“You have cancer” are terrifying words, and our culture does little to ameliorate that effect. New Beginnings is intended to inspire and provide hope for those diagnosed with cancer, their families and their friends. New Beginnings is a labor of love; something I wish had existed when I was diagnosed with cancer. Almost all of the dollars donated to cancer go for research and treatment, as they should. This project aspires to take the conversation further, to the question of what happens after the treatment ends.
New Beginnings is a collection of narratives and (energetic) photographic portraits of men, women, and families of children, of various ages and ethnicities, for whom a diagnosis of cancer has turned into a positive force in their lives. This is a project by and for cancer survivors.
The participants in this project are ordinary people. Their struggles and the ways they have triumphed are heroic. Kelly, age 20:
I learned at 18 what most people take a lifetime to learn. It made me who I am, and I like the person I am today.
Bill Aron’s photographs have been exhibited in major museums and galleries throughout the United States and Israel. His work has also appeared in a wide variety of publications, and is found in numerous public and private collections, including the Museum of Modern Art, the International Center for Photography, the Jewish Museum, the Chicago Art Institute, the Boston Museum of Fine Arts, the Mississippi Museum of Art, the Museum of American Jewish History, the Israel Museum in Jerusalem, and the Museum of the Diaspora in Tel-Aviv.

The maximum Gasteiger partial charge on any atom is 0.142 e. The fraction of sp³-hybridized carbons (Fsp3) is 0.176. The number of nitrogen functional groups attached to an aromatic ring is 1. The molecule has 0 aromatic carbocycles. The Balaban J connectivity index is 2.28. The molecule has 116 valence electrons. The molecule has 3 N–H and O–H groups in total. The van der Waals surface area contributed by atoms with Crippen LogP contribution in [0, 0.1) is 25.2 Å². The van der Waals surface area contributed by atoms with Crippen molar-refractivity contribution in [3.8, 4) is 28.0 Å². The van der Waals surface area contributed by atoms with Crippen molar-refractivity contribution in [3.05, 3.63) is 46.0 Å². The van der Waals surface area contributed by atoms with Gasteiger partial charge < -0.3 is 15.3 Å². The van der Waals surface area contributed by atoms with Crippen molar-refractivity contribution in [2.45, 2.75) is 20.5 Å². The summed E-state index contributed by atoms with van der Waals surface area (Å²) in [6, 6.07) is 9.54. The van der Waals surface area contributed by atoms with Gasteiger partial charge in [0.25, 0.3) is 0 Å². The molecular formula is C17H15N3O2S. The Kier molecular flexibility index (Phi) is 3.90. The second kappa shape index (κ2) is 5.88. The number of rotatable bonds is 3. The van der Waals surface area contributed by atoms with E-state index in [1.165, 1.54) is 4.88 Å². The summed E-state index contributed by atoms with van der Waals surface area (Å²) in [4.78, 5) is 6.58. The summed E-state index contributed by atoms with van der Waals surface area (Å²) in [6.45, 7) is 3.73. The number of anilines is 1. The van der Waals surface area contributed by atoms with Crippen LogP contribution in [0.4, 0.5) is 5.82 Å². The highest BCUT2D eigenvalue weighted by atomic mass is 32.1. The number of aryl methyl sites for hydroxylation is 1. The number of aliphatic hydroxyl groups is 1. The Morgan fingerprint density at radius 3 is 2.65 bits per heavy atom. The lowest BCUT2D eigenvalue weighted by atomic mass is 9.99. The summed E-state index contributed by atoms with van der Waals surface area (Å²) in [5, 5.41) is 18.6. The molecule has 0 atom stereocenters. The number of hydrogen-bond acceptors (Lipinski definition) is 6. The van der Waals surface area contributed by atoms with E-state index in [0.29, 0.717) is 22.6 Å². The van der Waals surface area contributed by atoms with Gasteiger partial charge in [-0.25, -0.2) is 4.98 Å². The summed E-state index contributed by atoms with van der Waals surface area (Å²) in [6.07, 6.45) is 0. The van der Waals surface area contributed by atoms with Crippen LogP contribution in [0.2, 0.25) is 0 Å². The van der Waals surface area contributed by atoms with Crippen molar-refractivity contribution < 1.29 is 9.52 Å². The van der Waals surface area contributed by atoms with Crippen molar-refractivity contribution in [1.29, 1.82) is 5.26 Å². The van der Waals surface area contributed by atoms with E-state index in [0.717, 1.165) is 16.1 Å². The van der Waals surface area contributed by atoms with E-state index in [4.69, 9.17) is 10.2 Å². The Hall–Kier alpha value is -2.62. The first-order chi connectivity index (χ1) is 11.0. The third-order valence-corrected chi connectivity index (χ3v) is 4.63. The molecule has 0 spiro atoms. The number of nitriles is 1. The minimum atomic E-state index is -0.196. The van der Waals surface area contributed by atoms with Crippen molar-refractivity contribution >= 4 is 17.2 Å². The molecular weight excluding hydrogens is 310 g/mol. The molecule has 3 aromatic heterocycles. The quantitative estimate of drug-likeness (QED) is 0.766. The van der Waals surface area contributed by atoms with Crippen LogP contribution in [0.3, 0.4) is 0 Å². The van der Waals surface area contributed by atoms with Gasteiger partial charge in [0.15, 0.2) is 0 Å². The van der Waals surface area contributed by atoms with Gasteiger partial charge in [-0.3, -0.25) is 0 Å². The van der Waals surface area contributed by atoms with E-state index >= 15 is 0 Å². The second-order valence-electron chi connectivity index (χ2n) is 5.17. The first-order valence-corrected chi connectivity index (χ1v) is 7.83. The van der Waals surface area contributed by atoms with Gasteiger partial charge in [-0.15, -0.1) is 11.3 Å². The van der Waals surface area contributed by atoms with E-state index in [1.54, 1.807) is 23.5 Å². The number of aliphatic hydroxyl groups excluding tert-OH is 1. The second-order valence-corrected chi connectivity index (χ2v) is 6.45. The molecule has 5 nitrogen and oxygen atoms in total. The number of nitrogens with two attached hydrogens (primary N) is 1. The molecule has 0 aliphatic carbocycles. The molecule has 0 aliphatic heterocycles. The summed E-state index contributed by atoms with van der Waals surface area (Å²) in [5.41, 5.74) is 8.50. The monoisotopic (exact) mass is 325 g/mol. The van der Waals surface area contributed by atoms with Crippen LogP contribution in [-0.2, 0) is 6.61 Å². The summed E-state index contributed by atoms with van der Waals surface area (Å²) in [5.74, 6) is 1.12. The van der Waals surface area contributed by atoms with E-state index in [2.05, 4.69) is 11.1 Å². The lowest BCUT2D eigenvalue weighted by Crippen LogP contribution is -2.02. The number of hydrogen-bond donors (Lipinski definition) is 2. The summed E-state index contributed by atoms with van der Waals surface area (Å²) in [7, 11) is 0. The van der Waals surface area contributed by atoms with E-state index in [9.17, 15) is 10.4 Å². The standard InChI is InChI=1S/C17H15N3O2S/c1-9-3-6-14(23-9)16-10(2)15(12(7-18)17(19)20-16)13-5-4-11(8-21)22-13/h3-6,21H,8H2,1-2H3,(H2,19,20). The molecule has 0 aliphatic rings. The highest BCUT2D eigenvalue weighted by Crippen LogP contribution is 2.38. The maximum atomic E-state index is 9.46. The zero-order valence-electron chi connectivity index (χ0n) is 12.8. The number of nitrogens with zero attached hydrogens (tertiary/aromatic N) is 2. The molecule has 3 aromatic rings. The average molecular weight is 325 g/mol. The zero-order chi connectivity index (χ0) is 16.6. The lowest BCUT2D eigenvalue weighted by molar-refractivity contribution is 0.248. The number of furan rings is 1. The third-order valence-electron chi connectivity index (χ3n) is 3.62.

Aron first gained international recognition for his photographs of Jewish communities around the world. His first book, From The Corners Of The Earth, chronicles the Jewish communities of the former Soviet Union, Cuba, Jerusalem, New York and Los Angeles, and was published, with an introduction by Chaim Potok, by The Jewish Publication Society.
Algonquin Books published a second volume of his work, Shalom Y’all: Images of Jewish Life in the American South, with an introduction by Alfred Uhry.
--His current project, entitled New Beginnings: 100 Cancer Survivors, focuses on survivors who have not let their diagnosis prevent them from living their lives to the fullest; in many cases, the diagnosis has served as an impetus to better their lives. Aron interviewed and created portraits of a diverse group of 100 such survivors.
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The Kalsman Institute